All staff receive COVID-19 training, and more comprehensive training is provided for staff members who have frequent contact with guests. That means housekeeping staff will not enter a guest room unless requested, and contactless guest check-in/checkout and payment processes are encouraged. Other guidelines include replacing traditional room service with no-contact “knock-and-drop” delivery, offering self-parking instead of valet parking where available, and the use of face coverings in common areas. Furniture in public seating areas may have also been reconfigured for physical distancing.
In addition to implementing Safe Stay guidelines, Best Western Hotels & Resorts—a member of AHLA’s advisory council—has stepped up its industry-leading cleaning standards with its We Care Clean program, which is based on guidance from the CDC, EPA, Occupational Safety and Health Administration and Health Canada.
“For nearly 75 years, Best Western Hotels & Resorts has been an industry leader in providing clean and well-maintained accommodations. With the onslaught of COVID-19, we remain hyperfocused on ensuring the health and safety of our customers,” says Dorothy Dowling, senior vice president and chief marketing officer for Best Western Hotels & Resorts. “Through our We Care Clean program, we have made major changes and are exceeding standards in areas that are important to our guests, as well as areas that health professionals have identified as high-touch elements of concern in hotels.”
Throughout Best Western-branded properties, guests will see a Mobile Concierge for streamlined check-in and checkout, sanitizing stations, and grab-and-go prepackaged breakfast options. Guest rooms are not entered for 24 to 72 hours after checkout, when possible, and are cleaned with chemicals targeting the virus that causes COVID-19. In-room extras such as decorative pillows, pens and notepads have been removed, and each room, including the bedding, is sealed upon completion of cleaning. Amenities such as fitness centers, pools and conference rooms may be sanitized with electrostatic fogging technology, ozone generators and ultraviolet devices. Further, flexible cancellation policies are now the norm.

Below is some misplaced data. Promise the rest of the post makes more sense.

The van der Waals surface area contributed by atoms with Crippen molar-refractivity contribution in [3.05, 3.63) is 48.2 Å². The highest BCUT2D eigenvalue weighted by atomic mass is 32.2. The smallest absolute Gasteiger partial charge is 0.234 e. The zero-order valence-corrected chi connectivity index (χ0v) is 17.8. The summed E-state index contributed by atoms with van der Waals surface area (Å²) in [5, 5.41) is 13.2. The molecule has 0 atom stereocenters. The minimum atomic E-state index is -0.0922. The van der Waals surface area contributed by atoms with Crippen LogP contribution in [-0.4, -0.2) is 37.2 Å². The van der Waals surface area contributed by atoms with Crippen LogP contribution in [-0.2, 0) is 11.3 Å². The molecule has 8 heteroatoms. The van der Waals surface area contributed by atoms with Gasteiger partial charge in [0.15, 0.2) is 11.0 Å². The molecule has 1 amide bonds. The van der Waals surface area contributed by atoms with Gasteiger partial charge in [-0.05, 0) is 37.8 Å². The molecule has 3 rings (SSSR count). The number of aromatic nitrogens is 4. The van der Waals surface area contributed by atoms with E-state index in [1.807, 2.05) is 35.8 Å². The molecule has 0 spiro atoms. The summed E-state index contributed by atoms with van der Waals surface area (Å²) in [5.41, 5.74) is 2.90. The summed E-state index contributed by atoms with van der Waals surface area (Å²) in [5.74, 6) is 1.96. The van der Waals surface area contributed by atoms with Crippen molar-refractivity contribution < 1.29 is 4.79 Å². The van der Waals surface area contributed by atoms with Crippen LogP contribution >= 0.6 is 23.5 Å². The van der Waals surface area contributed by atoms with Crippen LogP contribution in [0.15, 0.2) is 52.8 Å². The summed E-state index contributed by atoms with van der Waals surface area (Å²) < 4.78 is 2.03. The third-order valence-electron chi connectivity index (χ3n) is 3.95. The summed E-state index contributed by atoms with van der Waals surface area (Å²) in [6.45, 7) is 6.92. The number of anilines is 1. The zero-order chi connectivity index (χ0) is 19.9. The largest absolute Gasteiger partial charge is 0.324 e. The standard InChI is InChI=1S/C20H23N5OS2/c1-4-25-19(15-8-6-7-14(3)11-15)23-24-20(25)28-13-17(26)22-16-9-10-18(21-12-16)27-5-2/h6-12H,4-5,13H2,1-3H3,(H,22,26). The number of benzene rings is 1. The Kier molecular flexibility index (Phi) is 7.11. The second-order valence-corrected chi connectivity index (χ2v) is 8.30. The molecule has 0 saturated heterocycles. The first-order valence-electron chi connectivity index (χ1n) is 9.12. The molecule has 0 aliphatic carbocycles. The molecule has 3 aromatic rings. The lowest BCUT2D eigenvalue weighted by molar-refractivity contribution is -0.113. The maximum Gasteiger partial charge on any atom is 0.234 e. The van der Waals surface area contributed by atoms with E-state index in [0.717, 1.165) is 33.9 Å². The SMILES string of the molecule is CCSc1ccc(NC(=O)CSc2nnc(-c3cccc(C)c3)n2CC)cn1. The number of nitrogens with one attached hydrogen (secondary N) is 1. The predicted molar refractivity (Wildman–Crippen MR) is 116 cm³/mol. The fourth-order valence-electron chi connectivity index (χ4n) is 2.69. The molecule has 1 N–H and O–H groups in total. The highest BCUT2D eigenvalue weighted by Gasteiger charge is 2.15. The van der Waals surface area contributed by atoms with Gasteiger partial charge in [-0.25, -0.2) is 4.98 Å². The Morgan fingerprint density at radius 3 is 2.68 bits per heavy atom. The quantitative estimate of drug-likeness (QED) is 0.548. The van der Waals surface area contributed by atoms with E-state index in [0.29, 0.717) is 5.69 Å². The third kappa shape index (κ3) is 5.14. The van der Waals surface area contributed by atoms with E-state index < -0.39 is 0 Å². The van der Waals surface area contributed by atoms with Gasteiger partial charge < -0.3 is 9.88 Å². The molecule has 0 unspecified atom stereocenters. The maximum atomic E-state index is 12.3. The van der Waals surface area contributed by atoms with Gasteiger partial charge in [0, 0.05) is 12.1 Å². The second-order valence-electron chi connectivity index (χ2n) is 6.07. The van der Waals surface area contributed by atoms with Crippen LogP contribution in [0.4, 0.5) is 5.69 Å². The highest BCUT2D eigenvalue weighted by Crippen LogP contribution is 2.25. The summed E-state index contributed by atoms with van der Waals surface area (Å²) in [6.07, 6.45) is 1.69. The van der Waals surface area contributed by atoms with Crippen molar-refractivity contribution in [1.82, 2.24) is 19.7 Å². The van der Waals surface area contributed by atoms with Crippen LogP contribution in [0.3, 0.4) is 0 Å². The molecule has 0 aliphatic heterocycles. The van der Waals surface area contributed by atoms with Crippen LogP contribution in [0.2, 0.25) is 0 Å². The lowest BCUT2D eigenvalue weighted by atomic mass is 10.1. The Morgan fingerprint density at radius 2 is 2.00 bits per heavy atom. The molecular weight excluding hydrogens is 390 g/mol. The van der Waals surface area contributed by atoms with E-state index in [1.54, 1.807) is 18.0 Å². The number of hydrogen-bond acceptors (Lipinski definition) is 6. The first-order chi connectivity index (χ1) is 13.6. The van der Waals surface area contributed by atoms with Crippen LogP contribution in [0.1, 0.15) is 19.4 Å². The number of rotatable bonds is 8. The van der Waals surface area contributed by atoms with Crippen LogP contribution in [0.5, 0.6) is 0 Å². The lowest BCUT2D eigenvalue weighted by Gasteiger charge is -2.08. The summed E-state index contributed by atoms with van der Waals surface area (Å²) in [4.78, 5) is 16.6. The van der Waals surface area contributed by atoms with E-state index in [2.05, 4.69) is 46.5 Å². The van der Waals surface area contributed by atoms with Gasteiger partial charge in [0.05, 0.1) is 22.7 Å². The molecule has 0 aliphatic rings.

WHEN FLYING WITH AN AIRLINE
Airlines have continued to operate at reduced capacities throughout the pandemic, and as travel restrictions ease, routes are being reinstated. Still, the advocacy group Airlines for America (A4A)—to which major carriers such as American Airlines, Southwest, United, Delta, JetBlue and many others belong—reports that the industry is unlikely to see a return to 2019 passenger volumes before 2023. At press time, domestic flights that are short in duration are leading the recovery—with a patchwork of voluntary safety precautions in place.
Depending on the airline, those precautions might include face-covering requirements; limited or suspended food and beverage service; no-contact ID verification; and, on a few airlines, blocked-out seat selection—usually the middle seat— to physically distance passengers who aren’t traveling together.
Passengers may be asked to complete health questionnaires upon check-in, and at press time, one US airline, Frontier Airlines, requires passengers to undergo temperature checks before boarding. The boarding process may look different, too. Passengers may be boarded in small groups or from back to front to lessen contact with each other.